Another good working rehearsal and further progress being made in all areas.

A point made by Harold, of taking your score/part with you and just looking through it , marking bits that stand out or thinking through your part is important. I know both Harold and myself spend hours looking through the scores and studying them, comparing them to the recordings we have made and comparing those recordings to the commercial ones available. I realise that some members might not have the time or the dedication to this program that we do, but do this for your own playing development. Within 24 hours of rehearsal I write extensive notes, a few that I share with you here but others that are for my eyes only regarding my own efforts and my role to be a good understudy to Harold should the need arise.

Irish Tune…. The first entries are critical, we get one chance at being together. It’s vital that we breath in together and start the note together at bar 1 bar 33 and bar 49. The entry at 49 is only forte yet there is a substantial lift in volume as more instruments enter, we need to counter this by playing a little below forte at this time and allowing the phrase to grow.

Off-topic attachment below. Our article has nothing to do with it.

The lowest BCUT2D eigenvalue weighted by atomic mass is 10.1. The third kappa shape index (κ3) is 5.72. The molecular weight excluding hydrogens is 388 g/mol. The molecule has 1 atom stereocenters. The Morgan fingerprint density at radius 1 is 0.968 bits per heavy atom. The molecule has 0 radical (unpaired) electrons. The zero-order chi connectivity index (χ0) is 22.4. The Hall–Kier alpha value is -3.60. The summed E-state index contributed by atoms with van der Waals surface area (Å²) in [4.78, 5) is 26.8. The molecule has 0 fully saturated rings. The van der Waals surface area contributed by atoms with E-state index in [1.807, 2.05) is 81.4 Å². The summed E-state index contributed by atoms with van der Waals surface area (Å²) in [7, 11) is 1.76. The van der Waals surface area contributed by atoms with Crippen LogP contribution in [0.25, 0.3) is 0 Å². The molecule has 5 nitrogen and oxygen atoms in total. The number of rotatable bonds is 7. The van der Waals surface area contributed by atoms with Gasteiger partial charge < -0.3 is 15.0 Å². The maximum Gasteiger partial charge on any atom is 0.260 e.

Phantom: letter H practice the articulation of 2 slurred and 2 tongued and watch the key signature
letter M: clarinets need to watch the grouping of the quavers here ensuring that we don’t add a quaver rest into the last group. The soloist needs to be aware of the syncopated phrase in bar 2 it’s not like the melody we think we know.
Letter O: check the rhythm of bar 2 again it’s like the soloist at M the phrase is syncopated not straight like we tend to play it
Letter R: the shot notes are improving but require more breath support and preparation so they can be controlled more effectively
Letter S: upper winds, grace notes need to be together and not detracting from the value or position of the main note
Letter Q: watch the accents in the quavers throughout this section.

Exuberance: much better start and flow into the new tempo at bar 11, possibly some more separation of the syncopated rhythm might help us boost the feeling of freedom here.
The last 6 or so bars need some work on the changing dynamics, the growth to FFF is unique to this phrase as in all other cases it is a short crescendo followed by a reduction in. Volume, here it grows continuously and then we need to maintain FFF over the next 2 bars before an immediate drop to forte to conclude.

The main word at this stage is to LISTEN…. To yourself and your tuning but more importantly listen to the ensemble, it’s vital that the melody is heard and the balance is maintained right across the band.

Lemon Meringue pie: delicious